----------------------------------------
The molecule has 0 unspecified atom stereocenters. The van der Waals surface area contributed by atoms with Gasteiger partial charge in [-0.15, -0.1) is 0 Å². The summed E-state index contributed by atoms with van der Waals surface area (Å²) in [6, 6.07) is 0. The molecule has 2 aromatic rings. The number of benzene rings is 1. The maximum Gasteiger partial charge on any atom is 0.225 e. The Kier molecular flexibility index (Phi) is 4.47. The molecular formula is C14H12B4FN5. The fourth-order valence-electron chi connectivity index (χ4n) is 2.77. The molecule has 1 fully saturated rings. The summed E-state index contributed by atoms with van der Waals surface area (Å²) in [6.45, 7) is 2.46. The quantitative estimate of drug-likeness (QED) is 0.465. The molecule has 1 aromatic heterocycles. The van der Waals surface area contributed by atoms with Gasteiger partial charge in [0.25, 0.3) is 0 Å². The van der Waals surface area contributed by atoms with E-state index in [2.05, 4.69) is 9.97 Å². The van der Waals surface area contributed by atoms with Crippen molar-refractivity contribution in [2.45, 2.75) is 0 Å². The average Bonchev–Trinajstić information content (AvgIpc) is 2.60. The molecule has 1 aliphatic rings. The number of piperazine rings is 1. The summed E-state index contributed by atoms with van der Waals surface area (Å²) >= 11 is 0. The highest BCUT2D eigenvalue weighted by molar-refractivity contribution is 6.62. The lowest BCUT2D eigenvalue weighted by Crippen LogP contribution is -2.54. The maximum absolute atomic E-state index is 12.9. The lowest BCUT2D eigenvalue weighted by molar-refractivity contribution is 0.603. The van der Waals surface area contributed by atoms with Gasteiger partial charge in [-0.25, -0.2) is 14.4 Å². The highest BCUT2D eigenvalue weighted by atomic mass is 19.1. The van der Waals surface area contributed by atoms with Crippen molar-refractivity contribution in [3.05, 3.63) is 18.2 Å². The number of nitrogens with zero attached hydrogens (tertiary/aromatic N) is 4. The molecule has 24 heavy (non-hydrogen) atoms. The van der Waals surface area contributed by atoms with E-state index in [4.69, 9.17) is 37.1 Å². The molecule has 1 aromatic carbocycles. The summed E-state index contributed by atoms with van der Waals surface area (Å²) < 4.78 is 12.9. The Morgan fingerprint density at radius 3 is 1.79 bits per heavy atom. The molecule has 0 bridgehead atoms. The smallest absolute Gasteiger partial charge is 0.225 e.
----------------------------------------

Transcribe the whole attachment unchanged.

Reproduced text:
The molecule has 0 unspecified atom stereocenters. The van der Waals surface area contributed by atoms with Gasteiger partial charge in [-0.15, -0.1) is 0 Å². The summed E-state index contributed by atoms with van der Waals surface area (Å²) in [6, 6.07) is 0. The molecule has 2 aromatic rings. The number of benzene rings is 1. The maximum Gasteiger partial charge on any atom is 0.225 e. The Kier molecular flexibility index (Phi) is 4.47. The molecular formula is C14H12B4FN5. The fourth-order valence-electron chi connectivity index (χ4n) is 2.77. The molecule has 1 fully saturated rings. The summed E-state index contributed by atoms with van der Waals surface area (Å²) in [6.45, 7) is 2.46. The quantitative estimate of drug-likeness (QED) is 0.465. The molecule has 1 aromatic heterocycles. The van der Waals surface area contributed by atoms with Gasteiger partial charge in [0.25, 0.3) is 0 Å². The van der Waals surface area contributed by atoms with E-state index in [2.05, 4.69) is 9.97 Å². The van der Waals surface area contributed by atoms with Crippen molar-refractivity contribution in [2.45, 2.75) is 0 Å². The average Bonchev–Trinajstić information content (AvgIpc) is 2.60. The molecule has 1 aliphatic rings. The number of piperazine rings is 1. The summed E-state index contributed by atoms with van der Waals surface area (Å²) >= 11 is 0. The highest BCUT2D eigenvalue weighted by molar-refractivity contribution is 6.62. The lowest BCUT2D eigenvalue weighted by Crippen LogP contribution is -2.54. The maximum absolute atomic E-state index is 12.9. The lowest BCUT2D eigenvalue weighted by molar-refractivity contribution is 0.603. The van der Waals surface area contributed by atoms with Gasteiger partial charge in [-0.25, -0.2) is 14.4 Å². The highest BCUT2D eigenvalue weighted by atomic mass is 19.1. The van der Waals surface area contributed by atoms with Crippen molar-refractivity contribution in [3.05, 3.63) is 18.2 Å². The number of nitrogens with zero attached hydrogens (tertiary/aromatic N) is 4. The molecule has 24 heavy (non-hydrogen) atoms. The van der Waals surface area contributed by atoms with E-state index in [4.69, 9.17) is 37.1 Å². The molecule has 1 aromatic carbocycles. The summed E-state index contributed by atoms with van der Waals surface area (Å²) < 4.78 is 12.9. The Morgan fingerprint density at radius 3 is 1.79 bits per heavy atom. The molecule has 0 bridgehead atoms. The smallest absolute Gasteiger partial charge is 0.225 e.